As I begin to write this, GameStop (NYSE:GME) stock trades around $188. By the time I finish this article, it will have moved significantly. By the time you read this, who knows where it will be priced?
After all, in less than three months of 2021, GME stock has gone from $17 to $480 to $40 to now back near $200. No stock in my memory has had such a combination of volume and volatility. I’d wager good money no stock ever has done so.
That volatility is telling us something. It’s telling us something very important, in fact.
GME stock is not an investment in a turnaround — not at this price, anyway. It’s not a short squeeze. Rather, it’s just a mess. It’s traders who believe they will get rich or who want to strike a blow against Wall Street, or who are just along for the ride. For many, it’s some combination of all three.
This has lasted longer than many observers believed. The core problem for GME stock, however, is that it can’t last forever.
Understanding the Story
When GameStop became literally national news in late January, the story was obviously appealing. A band of plucky traders on a relatively obscure social media platform had coordinated to execute a brilliant trade. They “squeezed” the hedge funds who were short GME, making tens of millions of dollars (at least) in the process and sending some of those funds scurrying to raise capital to cover their losses.
It was a great story. It was a fun story. That doesn’t mean it was a totally accurate story. A “gamma squeeze,” driven by market makers hedging the buying of call options, almost certainly was a big part of GME’s stunning January rally.
Still, Reddit’s r/WallStreetBets won. Give credit where credit is due.
Here’s the problem. It’s not January anymore. It’s late March. The story is not the same.
The “short squeeze” thesis is basically over. GME’s short interest has plummeted. The cost to borrow GME stock has plunged. And any hedge fund, in particular, who is shorting this stock is not doing so blindly.
They saw what happened in January. And they have protected themselves against any move. They either have the capital to wait out the other side and/or they bought their own way out-of-the-money call options for protection.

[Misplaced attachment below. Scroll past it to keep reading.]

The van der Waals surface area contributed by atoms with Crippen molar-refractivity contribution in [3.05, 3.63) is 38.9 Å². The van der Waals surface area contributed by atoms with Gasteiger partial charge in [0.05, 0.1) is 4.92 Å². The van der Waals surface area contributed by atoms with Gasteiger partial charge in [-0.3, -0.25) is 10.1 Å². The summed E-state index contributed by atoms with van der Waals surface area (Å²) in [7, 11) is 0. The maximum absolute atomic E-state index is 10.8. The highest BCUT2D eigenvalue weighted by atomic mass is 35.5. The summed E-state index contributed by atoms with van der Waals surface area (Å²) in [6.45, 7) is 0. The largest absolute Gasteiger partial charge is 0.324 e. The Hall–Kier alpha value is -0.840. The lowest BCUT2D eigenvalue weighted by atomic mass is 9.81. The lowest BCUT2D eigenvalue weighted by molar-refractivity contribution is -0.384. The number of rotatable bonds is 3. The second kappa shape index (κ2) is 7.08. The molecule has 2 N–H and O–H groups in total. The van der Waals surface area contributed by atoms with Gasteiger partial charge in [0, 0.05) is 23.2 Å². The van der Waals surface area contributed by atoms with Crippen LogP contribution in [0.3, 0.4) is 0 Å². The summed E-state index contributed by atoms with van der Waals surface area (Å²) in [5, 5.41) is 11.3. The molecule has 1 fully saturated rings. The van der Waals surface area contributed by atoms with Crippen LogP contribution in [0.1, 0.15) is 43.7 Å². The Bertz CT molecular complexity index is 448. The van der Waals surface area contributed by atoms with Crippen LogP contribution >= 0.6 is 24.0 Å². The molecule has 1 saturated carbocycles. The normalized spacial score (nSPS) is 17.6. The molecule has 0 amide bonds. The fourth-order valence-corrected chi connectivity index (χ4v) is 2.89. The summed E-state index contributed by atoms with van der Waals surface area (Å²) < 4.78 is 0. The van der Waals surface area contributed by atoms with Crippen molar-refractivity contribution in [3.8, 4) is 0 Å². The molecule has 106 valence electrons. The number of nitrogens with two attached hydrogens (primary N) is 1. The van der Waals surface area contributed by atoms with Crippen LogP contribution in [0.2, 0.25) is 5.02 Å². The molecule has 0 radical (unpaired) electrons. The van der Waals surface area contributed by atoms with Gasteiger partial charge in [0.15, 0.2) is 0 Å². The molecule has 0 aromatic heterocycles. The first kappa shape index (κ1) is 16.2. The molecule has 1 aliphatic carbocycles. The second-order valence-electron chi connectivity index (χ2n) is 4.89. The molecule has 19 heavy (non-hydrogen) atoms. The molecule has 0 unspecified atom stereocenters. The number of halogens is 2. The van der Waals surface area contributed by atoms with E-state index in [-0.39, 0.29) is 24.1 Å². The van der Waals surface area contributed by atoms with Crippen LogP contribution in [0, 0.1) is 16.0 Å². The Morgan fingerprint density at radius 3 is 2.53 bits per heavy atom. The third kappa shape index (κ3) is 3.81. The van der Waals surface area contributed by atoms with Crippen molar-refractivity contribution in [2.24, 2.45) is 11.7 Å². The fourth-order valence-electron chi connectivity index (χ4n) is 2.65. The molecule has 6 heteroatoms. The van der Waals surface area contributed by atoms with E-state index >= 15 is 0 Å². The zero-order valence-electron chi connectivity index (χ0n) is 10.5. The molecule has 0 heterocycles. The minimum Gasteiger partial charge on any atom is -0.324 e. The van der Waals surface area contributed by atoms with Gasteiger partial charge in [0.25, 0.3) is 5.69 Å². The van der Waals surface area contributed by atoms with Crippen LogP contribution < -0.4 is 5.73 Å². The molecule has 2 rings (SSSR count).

There aren’t hedge funds short GME stock who are set to blow up. In fact, there are no doubt funds on the long side of GME at this point, playing the momentum game.
This isn’t small versus big. It’s not good versus evil. It’s just traders on both sides of the trade playing something close to “chicken.” All else equal, I’d prefer individual investors win that game. I’m not sure they will.
The GameStop Turnaround
GME bulls argue that the media coverage of the “short squeeze” thesis overlooks the fact that the 2020 trade was based on fundamentals.
That’s a fair point. The massing of bulls via Reddit wasn’t just “let’s squeeze the hedge funds.” There was a strong case made that GameStop could pivot toward being a big-time e-commerce player in gaming. Even the legacy business would see a tailwind as new consoles hit the market.
That case certainly had some validity. It’s worth remembering that even before January, GME stock went on a monster run. It rallied 334% just in the second half of 2020.
It rallied to $19. It’s now at $188. GameStop has a market capitalization of $13 billion.
However, strong as the 2020 fundamental case was, that valuation can’t be supported in 2021. GameStop itself didn’t do any favors in the recent fourth-quarter release.
The issue is not so much the numbers. They weren’t great, but given the upheaval caused by the novel coronavirus pandemic, that’s not much of a surprise.
Rather, GameStop itself didn’t offer much in terms of the supposed pivot to e-commerce. There were some platitudes about a committee of board members, and GameStop added new executives as well. The conference call, however, was lacking in detail on the turnaround, and GameStop management didn’t even take questions.
Stay Away from GME Stock
For long-term investors, it’s worth taking a step back from the insane volatility and coverage of GME stock.
Don’t worry about short squeezes. Again, that’s likely not what is going on here — this seems more like simply coordinated buying. Even if it was a squeeze, squeezes by definition are short-lived. Shorts get crushed, they cover and eventually the stock returns to something approximating fair value. Squeezes are a trading catalyst, not an investment thesis.
Don’t get sucked into the “good versus evil” narrative. Hedge funds aren’t evil. Short sellers aren’t evil. And, at this point, those funds are no doubt on both sides of the trade.
Ask the important question from a long-term perspective: Is GameStop worth $13 billion?
It’s nearly impossible to say “yes.” Yes, the e-commerce business is growing — but roughly $1.5 billion in FY2020 e-commerce sales don’t support that valuation.
Yes, the stores still have some value. But there, too, is not enough to support this valuation.
That’s what matters. The rest is just a noisy game. And it’s not a game that individual investors are likely to win.
On the date of publication, neither Matt McCall nor the InvestorPlace Research Staff member primarily responsible for this article held (either directly or indirectly) any positions in the securities mentioned in the article.
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